The impact dynamics of a water droplet on a flexible substrate is useful for designing pesticide sprays and understanding insects flying in rainfall. We experimentally analyze the impact dynamics of a microliter water droplet on a superhydrophobic cantilever beam for Weber number in the range of 30–76. A thin copper sheet was coated with a commercial coating to render it superhydrophobic and high-speed imaging was used for visualization. During the impact, the spreading droplet converts its inertial energy into surface energy and elastic energy of the substrate. While retraction of the contact line, the latter energies convert to the kinetic energy of the droplet, and the droplet could bounce off the deforming cantilever beam. The characteristics timescales of droplet and cantilever beams are varied by changing the droplet diameter and impact velocity, and beam length, respectively. We show that the overall system dynamics, i.e., bouncing of the droplet and oscillations of the cantilever, is dependent on the interplay of these two timescales. A spring-mass system has been used to model this coupling and to explain the experimental observations. These findings can help to design systems to achieve desirable contact time, droplet rebound kinetic energy, energy transfer to the cantilever beam, and the droplet spreading diameter.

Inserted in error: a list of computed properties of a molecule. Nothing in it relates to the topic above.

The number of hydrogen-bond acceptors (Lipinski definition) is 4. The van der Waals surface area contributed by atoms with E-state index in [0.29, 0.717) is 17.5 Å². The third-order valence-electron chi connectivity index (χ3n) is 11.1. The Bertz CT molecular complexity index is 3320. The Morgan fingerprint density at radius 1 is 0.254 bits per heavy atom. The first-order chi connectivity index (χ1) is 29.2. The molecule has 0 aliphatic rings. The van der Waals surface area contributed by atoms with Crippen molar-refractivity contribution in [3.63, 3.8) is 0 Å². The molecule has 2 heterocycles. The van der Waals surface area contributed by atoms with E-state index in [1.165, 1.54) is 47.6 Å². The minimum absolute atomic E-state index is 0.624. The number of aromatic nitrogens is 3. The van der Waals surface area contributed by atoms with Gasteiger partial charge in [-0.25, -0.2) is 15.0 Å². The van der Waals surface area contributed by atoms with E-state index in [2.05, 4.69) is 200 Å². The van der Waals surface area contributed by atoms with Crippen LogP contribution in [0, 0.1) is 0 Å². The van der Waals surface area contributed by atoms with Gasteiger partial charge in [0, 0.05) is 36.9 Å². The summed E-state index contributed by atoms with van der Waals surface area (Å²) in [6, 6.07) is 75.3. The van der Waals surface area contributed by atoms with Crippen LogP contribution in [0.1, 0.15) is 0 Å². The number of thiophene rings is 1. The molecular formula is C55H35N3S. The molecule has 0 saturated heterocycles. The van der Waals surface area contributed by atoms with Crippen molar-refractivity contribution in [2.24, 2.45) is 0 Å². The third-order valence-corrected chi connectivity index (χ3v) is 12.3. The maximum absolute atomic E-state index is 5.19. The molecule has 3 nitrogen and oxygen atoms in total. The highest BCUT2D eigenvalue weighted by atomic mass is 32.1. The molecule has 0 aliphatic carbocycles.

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Research Article| April 08 2021
Bouncing droplets on an elastic, superhydrophobic cantilever beam
Gaurav Upadhyay ;
Vedant Kumar ;
Gaurav Upadhyay, Vedant Kumar, Rajneesh Bhardwaj; Bouncing droplets on an elastic, superhydrophobic cantilever beam. Physics of Fluids 1 April 2021; 33 (4): 042104. https://doi.org/10.1063/5.0047868
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